The retrial of a Central Islip woman accused of killing an Aquebogue man and forging his will to inherit his estate kicked off Monday as attorneys delivered competing narratives during their opening statements to a newly seated jury.
Donatila O’Mahony, 42, has pleaded not guilty to charges of second-degree murder, second-degree criminal possession of a forged instrument and second-degree attempted grand larceny for the death of Lee Pedersen, 69, who was found dead in his Aquebogue home on March 8, 2020, from a single gunshot wound to his head.
“This was a crime of horrific violence. Lee Pedersen was executed in his own home,” Assistant Suffolk County District Attorney Frank Schroeder told the jury of seven women and five men during his opening remarks, which stretched for more than an hour Monday. “This is also a crime of horrific greed.”
Defense attorney Ira Weissman cautioned that the narrative presented by prosecutors Monday doesn’t equate to evidence in the case. “That’s one hell of a story and a theory,” he said, arguing that there’s insufficient evidence to prove the prosecution’s claims that Ms. O’Mahony is responsible for Mr. Pedersen’s death.
“No one who saw him get shot is going to testify in this trial,” he said. “The people don’t know who killed him.”
Prosecutors, however, believe video surveillance footage captured in both the Riverhead and Central Islip areas on the night Mr. Pedersen died link Ms. O’Mahony to the crime via a dark-colored sedan with one distinguishing feature: a missing front hubcap.
Detectives ultimately traced that vehicle back to a 76-year-old Neptune, N.J. man named George Woodworth, who reportedly met Ms. O’Mahony more than a decade ago while she was working at a Manhattan strip club.
Prosecutors believe Ms. O’Mahony borrowed his car on the night of the murder and left her cell phone with him at her Central Islip home, where he was babysitting her young daughter, to avoid the phone “pinging” a tower near the crime scene.
Mr. Woodworth also admitted to purchasing two handguns for Ms. O’Mahony, one of which he later disposed of by taking it back to New Jersey, smashing it into pieces and disposing it in several dumpsters.
But Mr. Weissman, who portrayed Mr. Woodworth as being “obsessed” and “in love” with his client, said he lied to detectives to protect himself and is expected to testify against Ms. O’Mahony for a lenient sentence.
He also contends that detectives built their case to target Ms. O’Mahony. “[Mr. Woodworth] painstakingly … comes up with what [detectives] want to hear,” Mr. Weissman said, after an interrogation that lasted upwards of 10 hours. “[The police] were after her.”
Prosecutors said their relationship was just another example of the defendant manipulating people for her own gain. “She uses people until she gets what she needs … then she drops them,” Mr. Schroeder said.
Ms. O’Mahony was arrested following a nine-month investigation into Mr. Pedersen’s death on Dec. 28, 2020. Law enforcement authorities located Ms. O’Mahony with her daughter at John F. Kennedy airport, where they were awaiting a one-way flight to her native El Salvador.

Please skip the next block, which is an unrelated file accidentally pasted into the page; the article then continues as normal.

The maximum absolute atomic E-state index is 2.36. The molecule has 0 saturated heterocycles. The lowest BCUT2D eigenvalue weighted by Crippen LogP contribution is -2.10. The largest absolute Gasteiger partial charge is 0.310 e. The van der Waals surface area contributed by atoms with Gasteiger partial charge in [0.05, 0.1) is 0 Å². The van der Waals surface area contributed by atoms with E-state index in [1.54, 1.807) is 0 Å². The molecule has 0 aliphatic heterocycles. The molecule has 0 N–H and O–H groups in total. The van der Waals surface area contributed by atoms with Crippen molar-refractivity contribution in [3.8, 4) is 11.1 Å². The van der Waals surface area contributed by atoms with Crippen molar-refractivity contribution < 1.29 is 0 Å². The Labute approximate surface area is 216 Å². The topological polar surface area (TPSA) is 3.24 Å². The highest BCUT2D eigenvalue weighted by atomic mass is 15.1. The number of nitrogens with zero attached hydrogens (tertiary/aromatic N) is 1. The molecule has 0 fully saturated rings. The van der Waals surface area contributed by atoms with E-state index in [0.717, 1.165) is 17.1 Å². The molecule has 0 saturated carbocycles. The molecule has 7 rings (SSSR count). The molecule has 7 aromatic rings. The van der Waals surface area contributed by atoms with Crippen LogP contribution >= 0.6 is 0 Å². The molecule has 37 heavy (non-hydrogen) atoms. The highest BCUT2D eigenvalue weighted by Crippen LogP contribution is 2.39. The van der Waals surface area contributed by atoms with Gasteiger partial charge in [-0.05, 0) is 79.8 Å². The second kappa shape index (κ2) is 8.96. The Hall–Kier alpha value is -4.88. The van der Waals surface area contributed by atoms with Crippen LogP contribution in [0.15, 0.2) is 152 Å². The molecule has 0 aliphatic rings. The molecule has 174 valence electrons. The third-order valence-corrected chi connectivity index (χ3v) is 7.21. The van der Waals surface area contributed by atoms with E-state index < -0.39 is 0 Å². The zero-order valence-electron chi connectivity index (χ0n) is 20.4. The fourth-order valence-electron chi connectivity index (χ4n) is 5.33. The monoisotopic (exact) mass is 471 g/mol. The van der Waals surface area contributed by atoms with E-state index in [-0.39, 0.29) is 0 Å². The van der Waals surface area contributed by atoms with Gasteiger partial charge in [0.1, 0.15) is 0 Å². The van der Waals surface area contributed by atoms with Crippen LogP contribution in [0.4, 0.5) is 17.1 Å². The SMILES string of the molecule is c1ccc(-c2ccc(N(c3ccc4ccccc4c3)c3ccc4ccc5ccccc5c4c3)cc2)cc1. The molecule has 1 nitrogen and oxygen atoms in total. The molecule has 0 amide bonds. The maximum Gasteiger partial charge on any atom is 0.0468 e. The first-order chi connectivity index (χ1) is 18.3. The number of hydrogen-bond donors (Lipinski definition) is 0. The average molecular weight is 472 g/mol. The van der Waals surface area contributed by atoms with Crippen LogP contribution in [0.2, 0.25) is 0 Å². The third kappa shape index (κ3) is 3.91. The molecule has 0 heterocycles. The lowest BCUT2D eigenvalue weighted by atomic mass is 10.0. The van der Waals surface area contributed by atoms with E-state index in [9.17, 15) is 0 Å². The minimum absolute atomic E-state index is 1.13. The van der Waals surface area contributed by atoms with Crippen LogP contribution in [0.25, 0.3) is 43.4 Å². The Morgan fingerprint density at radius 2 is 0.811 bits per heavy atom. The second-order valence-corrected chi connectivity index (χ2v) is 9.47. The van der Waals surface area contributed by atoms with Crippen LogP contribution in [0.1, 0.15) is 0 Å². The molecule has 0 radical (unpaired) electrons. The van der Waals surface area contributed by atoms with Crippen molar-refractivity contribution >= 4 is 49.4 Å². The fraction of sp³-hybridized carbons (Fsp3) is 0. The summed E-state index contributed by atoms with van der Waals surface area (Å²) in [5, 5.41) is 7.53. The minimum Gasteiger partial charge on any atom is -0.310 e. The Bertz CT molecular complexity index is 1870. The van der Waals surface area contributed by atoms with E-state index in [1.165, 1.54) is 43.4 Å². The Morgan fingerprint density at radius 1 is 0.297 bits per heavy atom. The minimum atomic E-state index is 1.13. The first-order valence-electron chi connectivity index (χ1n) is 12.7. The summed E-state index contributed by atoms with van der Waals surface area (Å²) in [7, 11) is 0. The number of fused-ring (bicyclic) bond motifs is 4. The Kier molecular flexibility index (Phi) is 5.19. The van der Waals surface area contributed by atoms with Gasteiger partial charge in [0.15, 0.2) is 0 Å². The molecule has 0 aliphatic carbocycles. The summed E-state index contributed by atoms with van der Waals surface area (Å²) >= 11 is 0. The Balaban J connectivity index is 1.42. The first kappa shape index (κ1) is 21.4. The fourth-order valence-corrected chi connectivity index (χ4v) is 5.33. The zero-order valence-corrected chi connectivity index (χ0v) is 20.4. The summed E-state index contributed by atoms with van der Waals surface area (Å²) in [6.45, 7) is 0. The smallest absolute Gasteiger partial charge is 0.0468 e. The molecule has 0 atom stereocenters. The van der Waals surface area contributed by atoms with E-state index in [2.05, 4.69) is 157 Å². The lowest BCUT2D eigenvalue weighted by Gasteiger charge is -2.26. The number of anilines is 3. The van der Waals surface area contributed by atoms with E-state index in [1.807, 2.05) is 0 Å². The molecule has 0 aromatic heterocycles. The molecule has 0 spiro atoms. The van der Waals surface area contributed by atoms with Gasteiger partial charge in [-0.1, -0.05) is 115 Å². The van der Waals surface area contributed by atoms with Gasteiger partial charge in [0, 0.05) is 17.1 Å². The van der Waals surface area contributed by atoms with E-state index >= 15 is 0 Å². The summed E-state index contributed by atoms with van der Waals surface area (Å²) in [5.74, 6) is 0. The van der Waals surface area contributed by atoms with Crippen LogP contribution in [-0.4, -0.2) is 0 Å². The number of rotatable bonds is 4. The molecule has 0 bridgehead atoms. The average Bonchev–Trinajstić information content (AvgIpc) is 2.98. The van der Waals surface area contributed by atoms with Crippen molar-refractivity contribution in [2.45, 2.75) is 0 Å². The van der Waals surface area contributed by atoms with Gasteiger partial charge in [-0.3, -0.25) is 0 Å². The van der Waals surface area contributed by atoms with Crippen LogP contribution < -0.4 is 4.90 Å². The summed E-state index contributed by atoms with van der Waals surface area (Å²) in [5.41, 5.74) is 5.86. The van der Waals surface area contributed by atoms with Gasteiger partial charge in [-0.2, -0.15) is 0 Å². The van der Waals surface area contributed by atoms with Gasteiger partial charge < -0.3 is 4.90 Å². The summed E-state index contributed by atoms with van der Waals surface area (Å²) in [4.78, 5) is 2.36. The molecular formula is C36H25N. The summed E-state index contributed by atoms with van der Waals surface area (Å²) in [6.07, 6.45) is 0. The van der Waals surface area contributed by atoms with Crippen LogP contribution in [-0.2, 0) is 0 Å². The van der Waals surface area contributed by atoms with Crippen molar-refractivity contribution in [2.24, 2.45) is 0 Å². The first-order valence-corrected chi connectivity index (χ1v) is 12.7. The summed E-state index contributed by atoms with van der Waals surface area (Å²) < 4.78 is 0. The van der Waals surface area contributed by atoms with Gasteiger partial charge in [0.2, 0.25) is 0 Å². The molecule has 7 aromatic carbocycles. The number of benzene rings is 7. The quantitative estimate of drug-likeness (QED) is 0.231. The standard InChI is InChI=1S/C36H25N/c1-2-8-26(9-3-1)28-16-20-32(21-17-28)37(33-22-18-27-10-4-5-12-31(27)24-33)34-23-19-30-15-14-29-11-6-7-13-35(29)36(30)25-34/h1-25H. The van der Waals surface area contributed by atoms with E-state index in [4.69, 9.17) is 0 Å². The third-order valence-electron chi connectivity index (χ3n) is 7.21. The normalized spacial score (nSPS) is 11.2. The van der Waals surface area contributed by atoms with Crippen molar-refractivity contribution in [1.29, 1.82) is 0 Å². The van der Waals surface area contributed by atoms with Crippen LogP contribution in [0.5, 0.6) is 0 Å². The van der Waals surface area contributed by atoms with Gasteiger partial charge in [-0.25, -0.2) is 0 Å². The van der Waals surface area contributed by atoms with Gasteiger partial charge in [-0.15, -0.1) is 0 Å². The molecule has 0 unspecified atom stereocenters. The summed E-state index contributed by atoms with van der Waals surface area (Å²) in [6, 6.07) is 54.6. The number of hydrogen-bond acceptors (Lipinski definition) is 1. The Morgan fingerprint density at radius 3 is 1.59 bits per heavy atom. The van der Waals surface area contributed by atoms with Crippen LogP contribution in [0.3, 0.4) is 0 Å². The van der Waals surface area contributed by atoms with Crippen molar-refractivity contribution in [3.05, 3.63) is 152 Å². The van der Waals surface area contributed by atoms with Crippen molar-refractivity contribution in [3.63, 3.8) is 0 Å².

Who ultimately pulled the trigger that night will remain a central question at the trial, which could last approximately three weeks.
In his opening statement, Mr. Schroeder noted that Ring doorbell footage subpoenaed from Ms. O’Mahony’s home revealed that the security system was disabled around 6 p.m. on the evening of Thursday, March 5, 2020, and did not come back online until Saturday, March 7.
Mr. Pedersen was found dead the following day, but prosecutors believe he was killed sometime between 10 p.m. on March 5 and 2:30 a.m. on March 6.
“The defendant made sure nobody would see who came to her house or left her house during that time period,” Mr. Schroeder said.
The trial will also include testimony regarding a counterfeit will Ms. O’Mahony filed in the months following Mr. Pedersen’s death.
Prosecutors maintain that Ms. O’Mahony knew she was listed as a beneficiary in the legal document set to inherit his Lynbrook home, worth more than $425,000, and decided to “speed up” the process.
“She couldn’t wait for her inheritance,” Mr. Schroeder said.
Unaware that police already had a copy of his will, which listed another close family friend as the executor that would inherit his Aquebogue home, Ms. O’Mahony later produced her own version of the document that instead named her executor and left both the Lynbrook and Aquebogue residences in her name. She also made several phone calls to both police detectives and close friends about the document.
The defense is not challenging the accusations of document forgery and attempted grand larceny. Mr. Weissman said her repeated inquiries about his will had less to do with inheritance and more to do with his funeral and burial.
“They were dear friends,” Mr. Weissman said, reiterating that the charges must be weighed separately. “Dona committed an egregious crime … As her lawyer, there’s no way around it,” he said. “She did an awful thing. But that’s not proof of murder.”
Ms. O’Mahony’s first trial was held in October and lasted three weeks. Jurors had just begun deliberations when Judge Timothy Mazzei declared the case a mistrial after a juror recognized someone in the parking who turned out to be a relative of the defendant’s.
If convicted on the top charge of murder, Ms. O’Mahony could face up to 25 years in prison.